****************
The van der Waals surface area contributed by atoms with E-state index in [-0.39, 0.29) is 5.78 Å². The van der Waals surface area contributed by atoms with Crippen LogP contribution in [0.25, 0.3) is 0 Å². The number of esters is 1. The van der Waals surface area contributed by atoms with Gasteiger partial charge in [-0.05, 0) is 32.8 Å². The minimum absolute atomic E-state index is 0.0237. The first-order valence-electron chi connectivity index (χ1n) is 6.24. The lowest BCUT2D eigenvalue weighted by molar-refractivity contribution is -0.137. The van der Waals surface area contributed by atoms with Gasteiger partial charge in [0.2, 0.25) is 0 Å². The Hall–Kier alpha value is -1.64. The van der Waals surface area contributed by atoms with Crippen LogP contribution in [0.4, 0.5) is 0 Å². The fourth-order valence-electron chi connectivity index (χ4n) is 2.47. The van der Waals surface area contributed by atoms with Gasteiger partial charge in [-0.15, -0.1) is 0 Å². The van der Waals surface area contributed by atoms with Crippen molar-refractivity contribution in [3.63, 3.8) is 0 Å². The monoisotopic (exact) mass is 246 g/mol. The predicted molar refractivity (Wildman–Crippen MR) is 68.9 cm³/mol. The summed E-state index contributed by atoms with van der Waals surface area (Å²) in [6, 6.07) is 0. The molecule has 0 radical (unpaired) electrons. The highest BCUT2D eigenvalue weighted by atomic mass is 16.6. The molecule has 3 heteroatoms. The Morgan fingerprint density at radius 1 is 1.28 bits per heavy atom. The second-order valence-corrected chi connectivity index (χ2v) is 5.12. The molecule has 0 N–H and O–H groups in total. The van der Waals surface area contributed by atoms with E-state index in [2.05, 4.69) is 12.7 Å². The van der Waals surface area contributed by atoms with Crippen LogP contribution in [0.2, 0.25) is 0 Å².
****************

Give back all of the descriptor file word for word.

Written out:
The van der Waals surface area contributed by atoms with E-state index in [-0.39, 0.29) is 5.78 Å². The van der Waals surface area contributed by atoms with Crippen LogP contribution in [0.25, 0.3) is 0 Å². The number of esters is 1. The van der Waals surface area contributed by atoms with Gasteiger partial charge in [-0.05, 0) is 32.8 Å². The minimum absolute atomic E-state index is 0.0237. The first-order valence-electron chi connectivity index (χ1n) is 6.24. The lowest BCUT2D eigenvalue weighted by molar-refractivity contribution is -0.137. The van der Waals surface area contributed by atoms with Gasteiger partial charge in [0.2, 0.25) is 0 Å². The Hall–Kier alpha value is -1.64. The van der Waals surface area contributed by atoms with Crippen LogP contribution in [0.4, 0.5) is 0 Å². The fourth-order valence-electron chi connectivity index (χ4n) is 2.47. The van der Waals surface area contributed by atoms with Gasteiger partial charge in [-0.15, -0.1) is 0 Å². The van der Waals surface area contributed by atoms with Crippen molar-refractivity contribution in [3.63, 3.8) is 0 Å². The monoisotopic (exact) mass is 246 g/mol. The predicted molar refractivity (Wildman–Crippen MR) is 68.9 cm³/mol. The summed E-state index contributed by atoms with van der Waals surface area (Å²) in [6, 6.07) is 0. The molecule has 0 radical (unpaired) electrons. The highest BCUT2D eigenvalue weighted by atomic mass is 16.6. The molecule has 3 heteroatoms. The Morgan fingerprint density at radius 1 is 1.28 bits per heavy atom. The second-order valence-corrected chi connectivity index (χ2v) is 5.12. The molecule has 0 N–H and O–H groups in total. The van der Waals surface area contributed by atoms with E-state index in [2.05, 4.69) is 12.7 Å². The van der Waals surface area contributed by atoms with Crippen LogP contribution in [0.2, 0.25) is 0 Å².